The second set of my postcards are customized.

 

Customised postcards: text only

Customised postcards: text only

 

In the second kind of postcard, there is no picture and I moved the post address to the front, making it possible to have space for another question on the back.  Comparing to the pictorial ones, the text only postcards are simpler and plainer. Maybe its simplicity and plaining will make the tourist want to keep them less, so I will have a better returning rate.

 

two different sets

two different sets

 

 

We will see how it works out in the field!  🙂

First day of field work shows a new method is needed

 

Field work diary day 1.  Saturday, March 22, 2014

Heathrow Airport, Terminal 1

Aim: come to find out a way to get into Baggage Claim Area, and interview passengers who are waiting for their baggage.

Reason: Travellers have limited time when travelling; they tend to have no time to take interview and fill out a questionnaire, but when they are waiting for their baggage, they might want to spare a little time to talk with me.

 

There are three floors in Heathrow Terminal 1 building. -1 Floor is for transportation like local buses, Underground and Heathrow Express; Ground Floor is for Arrivals; and First Floor is for Departures. I came to Ground Floor, walked towards the tunnel in which passengers are arriving from. There was a big red sign of ‘No Entry’ in front of the tunnel. I need to think of how to get to the Baggage Claim Area. There is an Information Desk in front of the tunnel, so I asked a staff near the desk. I clarified my identity and ask whether it is possible to have access to the Baggage Claim Area. He said I need to have the airport’s ID pass to get in there. I offered some conditions like can I get in there with some university letters or I can go there with a staff with me. The staff near the info desk said it might be possible but he was not sure. I was told go to upstairs which is the Departure Floor and advised to speak to Security.

 

Cant get into baggage claim area

Cant get into baggage claim area

information desk

information desk

At this stage, this mess makes me rethink why I need to have access to the Baggage claim area. I might cause the passengers miss their luggage which they are waiting for. This is an disadvantage aspect. Plus they are in a new, strange/unfamiliar country, the passengers might not want to speak to anyone. Nobody has done a field work in baggage claim area, it might have a reason. But there are advantages. The participants for my research I am looking for are international travellers. Travellers normally have very limited time. When they are waiting for their luggage, they might want to have a char. And it is a place where my best participants will gather: British going to Beijing and Chinese coming to London. I can now 1) give up or 2) go to talk to the security. I chose the later and went upstairs.

On the First Floor, I hang around the departure gates in front of security check, talked to the staff who was handing out transparent bags for on-board cosmetics. He turned out to be a person whose responsibility was just handing out bags…  The staff near him redirected me to a corner where real security was. It is a woman, and after I explained what I want, she introduced me to her supervisor, Dan. After talking with Dan, I have two answers.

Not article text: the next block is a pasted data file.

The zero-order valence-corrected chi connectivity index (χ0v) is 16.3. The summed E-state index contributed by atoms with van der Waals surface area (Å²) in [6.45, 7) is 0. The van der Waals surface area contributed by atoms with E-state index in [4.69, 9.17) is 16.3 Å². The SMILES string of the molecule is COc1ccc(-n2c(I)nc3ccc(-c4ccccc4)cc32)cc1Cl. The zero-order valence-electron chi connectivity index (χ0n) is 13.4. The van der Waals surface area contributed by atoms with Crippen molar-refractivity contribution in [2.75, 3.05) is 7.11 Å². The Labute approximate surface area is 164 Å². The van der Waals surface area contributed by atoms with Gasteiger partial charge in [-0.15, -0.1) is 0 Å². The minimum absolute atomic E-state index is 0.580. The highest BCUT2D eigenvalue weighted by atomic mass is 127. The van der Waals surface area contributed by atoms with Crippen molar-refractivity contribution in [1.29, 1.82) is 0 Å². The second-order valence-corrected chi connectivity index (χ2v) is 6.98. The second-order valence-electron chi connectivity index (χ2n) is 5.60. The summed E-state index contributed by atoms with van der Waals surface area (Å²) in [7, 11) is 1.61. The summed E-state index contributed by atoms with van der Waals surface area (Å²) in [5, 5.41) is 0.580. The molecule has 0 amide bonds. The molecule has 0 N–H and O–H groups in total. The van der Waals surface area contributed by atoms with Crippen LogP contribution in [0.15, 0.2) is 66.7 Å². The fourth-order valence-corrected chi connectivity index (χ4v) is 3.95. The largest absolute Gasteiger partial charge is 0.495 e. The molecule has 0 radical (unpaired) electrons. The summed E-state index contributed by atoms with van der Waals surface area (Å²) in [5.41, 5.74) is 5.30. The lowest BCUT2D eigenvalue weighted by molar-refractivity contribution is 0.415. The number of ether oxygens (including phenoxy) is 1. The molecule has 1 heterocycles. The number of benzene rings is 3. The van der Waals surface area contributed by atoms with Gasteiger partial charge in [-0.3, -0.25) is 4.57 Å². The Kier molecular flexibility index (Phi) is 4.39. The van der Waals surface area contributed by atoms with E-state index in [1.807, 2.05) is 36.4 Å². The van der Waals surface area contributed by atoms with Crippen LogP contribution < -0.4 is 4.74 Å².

The first is I can’t have access to the baggage claim area, not even if I offer university letters, or on the condition of having a staff with me. A person needs to hold a airport staff ID pass to go there and because of airport security control, no one else will be allowed in there. Secondly, I need to speak to the Media Department to have the permission of doing research in the airport. The info for Media Depart can be found on Heathrow’s website.

When i was hanging around in the airport, there were several things caught my attention. In the bookstore WH Smith (on First floor the departure hall), there is an area for souvenirs. Postcards are outstanding because their spacial arrangement is very clear. Postcards related to Royal family stay in a line, and natural scenery another. Saw a Royal mail stand near the souvenir area, which is very convenient for passengers to post the postcards they just bought.

 

postcards space arrangement

postcards space arrangement

Royal Mail stand

Royal Mail stand

On the ground floor for Arrival, there is a maps (ads) stand near the arriving tunnel. The maps and ads are in English and they are introducing tourist spots like theatre, London Eye, Kensington Palace, etc., and suddenly I found a Chinese Edition of this and in this map, shopping centres are marked out outstandingly. This map which specializing luxury shopping confirms my assumption that so many Chinese interest in luxury shopping and the reason might be the products are not just luxuries but also souvenirs from a Capital Western world.

 

Ads stand

Ads stand

Chinese edition specialising shopping centre

Chinese edition specialising shopping centre

I saw many money exchange stands (Bureau de change) on this floor, and it occurred to me that foreign currency can be souvenirs as well. Small amount of cash and coins are kept from the journey (the amount is too small that the Bureau de change will not take it, they are forced to become souvenirs). When money stops moving, it doesn’t have the value of money, it became a new thing – banal souvenir (will talk more about this in the future) [Link to Marx’s Capital, on Money].

My first day of field work shows that I need to find alternative method of doing this research. I will go to try Chinese Embassy (where people get Chinese visas from), and talk to Chinese travel agencies and London travel agencies.

When I was typing this, my first field work diary of polit field work, the idea of putting this into my blog hit me. So here we go. 🙂 Hope you enjoy reading and give me some advice if you have some.